If you're going to play the campaign do not read on as there will be spoilers. I mean it; there's a central mystery at the heart of the plot and it will be ruined if you know about it, so bog off if you're a player. Go and read Goblin Punch or something.

Game Masters, read on.

It's Not What You Think It Is

The Enemy Within II is not a remake of the original campaign, nor does it have much to do with the earlier adventures. To be fair this is explained in the introduction, but Fantasy Flight could have done a better job of advertising the fact -- it's the question I get asked most often -- although then the title would come across as an exploitative cash-in and we wouldn't want that, would we?

The new campaign does share some ideas-- it concerns a conspiracy to undermine the Empire -- and some locations with the earlier version, and the cult of the Purple Hand makes a cameo appearance, but otherwise it has no real connection with the original. It is set about twenty years later but also follows the timeline of the wargame and I'm sure there is a message board somewhere about how canon has been violated one way or another.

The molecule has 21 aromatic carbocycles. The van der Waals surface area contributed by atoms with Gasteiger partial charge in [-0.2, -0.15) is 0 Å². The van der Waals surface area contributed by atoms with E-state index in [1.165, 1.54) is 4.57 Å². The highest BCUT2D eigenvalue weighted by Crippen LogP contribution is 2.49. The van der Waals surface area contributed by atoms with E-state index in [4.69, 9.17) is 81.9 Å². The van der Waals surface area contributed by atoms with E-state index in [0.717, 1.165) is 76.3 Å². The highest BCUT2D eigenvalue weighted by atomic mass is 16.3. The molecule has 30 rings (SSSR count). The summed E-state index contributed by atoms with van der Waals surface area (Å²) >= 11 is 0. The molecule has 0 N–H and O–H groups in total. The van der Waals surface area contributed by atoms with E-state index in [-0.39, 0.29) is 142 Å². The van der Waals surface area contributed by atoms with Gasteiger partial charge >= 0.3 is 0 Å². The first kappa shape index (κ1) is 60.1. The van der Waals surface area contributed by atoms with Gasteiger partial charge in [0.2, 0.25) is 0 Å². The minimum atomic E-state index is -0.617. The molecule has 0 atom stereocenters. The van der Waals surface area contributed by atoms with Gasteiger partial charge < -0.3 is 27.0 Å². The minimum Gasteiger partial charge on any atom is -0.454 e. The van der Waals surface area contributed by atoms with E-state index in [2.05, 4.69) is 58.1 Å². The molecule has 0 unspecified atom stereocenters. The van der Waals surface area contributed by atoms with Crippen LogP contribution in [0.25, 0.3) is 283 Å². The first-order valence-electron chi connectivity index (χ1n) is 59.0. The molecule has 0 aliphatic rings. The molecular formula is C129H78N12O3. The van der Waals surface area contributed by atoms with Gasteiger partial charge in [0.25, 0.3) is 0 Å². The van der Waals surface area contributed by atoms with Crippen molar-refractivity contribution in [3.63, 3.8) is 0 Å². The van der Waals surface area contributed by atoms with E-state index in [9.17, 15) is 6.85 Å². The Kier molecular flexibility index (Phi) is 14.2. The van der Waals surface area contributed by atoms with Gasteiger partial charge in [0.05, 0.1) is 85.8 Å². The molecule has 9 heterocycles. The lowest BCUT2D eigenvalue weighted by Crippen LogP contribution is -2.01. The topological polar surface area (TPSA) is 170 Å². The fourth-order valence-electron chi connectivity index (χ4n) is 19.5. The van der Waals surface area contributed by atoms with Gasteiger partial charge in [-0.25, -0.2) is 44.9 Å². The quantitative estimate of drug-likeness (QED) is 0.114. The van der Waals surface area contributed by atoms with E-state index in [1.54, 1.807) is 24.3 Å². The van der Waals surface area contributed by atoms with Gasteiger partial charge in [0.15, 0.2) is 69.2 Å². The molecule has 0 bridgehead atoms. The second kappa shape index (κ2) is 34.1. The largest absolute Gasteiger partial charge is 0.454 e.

The campaign is written for the third edition of Warhammer Fantasy Roleplay but is light on actual game mechanics so is easy enough to convert to another version of the game, or even an unrelated system. I noticed that beneath all the cards and funky dice a WFRP3 character is not that different to a WFRP2 character and I posted my conversion notes -- and they are little more than notes, because it's that easy! -- here.

That said, I did bump up the Black Hood's statistics a tad as he was a bit weak for a villainous mastermind. I regret nothing.

This Is a Bit Familiar